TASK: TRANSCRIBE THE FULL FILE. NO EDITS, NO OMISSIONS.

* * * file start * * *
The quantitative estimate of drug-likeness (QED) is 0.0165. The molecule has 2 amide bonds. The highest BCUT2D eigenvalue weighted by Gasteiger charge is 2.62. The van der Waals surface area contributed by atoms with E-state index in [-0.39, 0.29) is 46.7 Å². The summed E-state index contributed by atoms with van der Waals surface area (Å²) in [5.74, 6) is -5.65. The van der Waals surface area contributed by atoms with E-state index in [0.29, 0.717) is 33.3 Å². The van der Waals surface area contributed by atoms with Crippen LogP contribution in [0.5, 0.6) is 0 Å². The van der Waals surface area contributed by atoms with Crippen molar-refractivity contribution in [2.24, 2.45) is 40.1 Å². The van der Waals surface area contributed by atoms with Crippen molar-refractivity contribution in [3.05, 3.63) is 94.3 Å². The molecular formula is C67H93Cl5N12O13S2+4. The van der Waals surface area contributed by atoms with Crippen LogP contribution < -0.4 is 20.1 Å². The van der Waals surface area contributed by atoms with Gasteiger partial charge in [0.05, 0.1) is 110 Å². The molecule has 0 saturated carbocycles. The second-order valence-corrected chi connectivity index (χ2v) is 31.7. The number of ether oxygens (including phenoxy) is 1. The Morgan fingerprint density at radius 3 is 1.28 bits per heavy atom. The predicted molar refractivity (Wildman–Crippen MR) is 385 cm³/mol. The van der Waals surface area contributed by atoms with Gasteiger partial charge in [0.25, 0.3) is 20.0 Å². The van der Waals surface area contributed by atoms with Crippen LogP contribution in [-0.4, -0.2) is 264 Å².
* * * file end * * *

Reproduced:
The quantitative estimate of drug-likeness (QED) is 0.0165. The molecule has 2 amide bonds. The highest BCUT2D eigenvalue weighted by Gasteiger charge is 2.62. The van der Waals surface area contributed by atoms with E-state index in [-0.39, 0.29) is 46.7 Å². The summed E-state index contributed by atoms with van der Waals surface area (Å²) in [5.74, 6) is -5.65. The van der Waals surface area contributed by atoms with E-state index in [0.29, 0.717) is 33.3 Å². The van der Waals surface area contributed by atoms with Crippen LogP contribution in [0.5, 0.6) is 0 Å². The van der Waals surface area contributed by atoms with Crippen molar-refractivity contribution in [2.24, 2.45) is 40.1 Å². The van der Waals surface area contributed by atoms with Crippen molar-refractivity contribution in [3.05, 3.63) is 94.3 Å². The molecular formula is C67H93Cl5N12O13S2+4. The van der Waals surface area contributed by atoms with Crippen LogP contribution < -0.4 is 20.1 Å². The van der Waals surface area contributed by atoms with Gasteiger partial charge in [0.05, 0.1) is 110 Å². The molecule has 0 saturated carbocycles. The second-order valence-corrected chi connectivity index (χ2v) is 31.7. The number of ether oxygens (including phenoxy) is 1. The Morgan fingerprint density at radius 3 is 1.28 bits per heavy atom. The predicted molar refractivity (Wildman–Crippen MR) is 385 cm³/mol. The van der Waals surface area contributed by atoms with Gasteiger partial charge in [0.25, 0.3) is 20.0 Å². The van der Waals surface area contributed by atoms with Crippen LogP contribution in [-0.4, -0.2) is 264 Å².